Michigan Order Banning Travel ‘Between Residences,’ Sale of Certain Items Takes Effect

Order draws criticism from elected officials
By Jack Phillips
Jack Phillips
Jack Phillips
Breaking News Reporter
Jack Phillips is a senior reporter for The Epoch Times based in New York. He covers breaking news.
April 12, 2020Updated: April 13, 2020

An expansive new set of restrictions went into effect over the weekend in Michigan, including restrictions on the sale of certain items, drawing a rebuke from elected officials.

The order requires big box stores like Walmart and Target to shut down sections dedicated to items that are considered nonessential, including flooring, furniture, gardening, paint, gardening supplies, and others. Michigan residents are also no longer permitted to visit friends or relatives, or their second homes, and they cannot visit vacation rentals in the state.

“Michigan has the third-highest number of COVID-19 cases in the country, and we’re still on the upswing,” Gov. Gretchen Whitmer said Thursday, referring to the disease caused by the CCP (Chinese Communist Party) virus, a local NBC affiliate reported. “We must continue to do everything we can to slow the spread and protect our families.”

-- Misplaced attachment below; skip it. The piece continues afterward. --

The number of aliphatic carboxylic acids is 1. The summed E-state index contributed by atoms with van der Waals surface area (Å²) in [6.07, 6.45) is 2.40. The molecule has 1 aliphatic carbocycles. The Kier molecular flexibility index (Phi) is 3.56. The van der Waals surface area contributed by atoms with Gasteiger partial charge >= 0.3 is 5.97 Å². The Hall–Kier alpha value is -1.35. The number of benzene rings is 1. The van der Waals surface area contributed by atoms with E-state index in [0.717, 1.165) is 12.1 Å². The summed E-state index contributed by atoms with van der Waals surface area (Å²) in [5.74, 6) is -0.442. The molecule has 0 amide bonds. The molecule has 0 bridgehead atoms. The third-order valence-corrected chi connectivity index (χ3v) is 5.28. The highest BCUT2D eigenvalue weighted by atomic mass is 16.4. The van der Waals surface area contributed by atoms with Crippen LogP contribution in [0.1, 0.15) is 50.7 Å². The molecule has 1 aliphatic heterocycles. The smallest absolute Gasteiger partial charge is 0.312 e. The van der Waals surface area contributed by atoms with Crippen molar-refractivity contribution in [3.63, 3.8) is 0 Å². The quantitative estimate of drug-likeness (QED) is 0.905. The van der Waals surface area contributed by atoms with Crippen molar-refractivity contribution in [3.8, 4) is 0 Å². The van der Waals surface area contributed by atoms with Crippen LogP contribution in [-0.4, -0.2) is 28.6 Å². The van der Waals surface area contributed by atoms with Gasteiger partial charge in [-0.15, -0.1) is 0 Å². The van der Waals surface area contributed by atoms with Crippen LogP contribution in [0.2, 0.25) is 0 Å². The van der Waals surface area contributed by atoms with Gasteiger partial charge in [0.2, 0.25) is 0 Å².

“Data shows that most Michiganders are doing their part by staying home and staying safe,” she continued. “That’s good, but we must keep it up. When we do, we can save lives and shorten the amount of time we’re working through this crisis, which will be good for our families and good for our economy in the long-run.”

However, the order, which went into effect Saturday, drew criticism from elected officials, who said it is an abuse of power.

Rep. Justin Amash (I-Mich.) wrote on Twitter: “I have a constitutional duty to ensure states don’t trample on the rights of the people. @GovWhitmer’s latest order goes too far and will erode confidence in her leadership. She should immediately reassess it.”

“Several recent measures provide marginal benefits at best, while substantially heightening frustration and resentment,” he added. “Sensible instructions to practice social distancing, wear masks, and stay at home already do most of the work to reduce the virus’s spread. By pushing too far, the governor undermines her own authority and increases the likelihood people will not follow reasonable guidelines.”

Speaker of the Michigan House Lee Chatfield, a Republican, also offered critical words.

“Non-essential in Michigan: Lawn care, construction, fishing if boating with a motor, realtors, buying seeds, home improvement equipment & gardening supplies. Essential in Michigan: Marijuana, lottery & alcohol. Let’s be safe & reasonable. Right now, we’re not!” he wrote.

Some users went on social media to say that items such as child car seats are nonessential.

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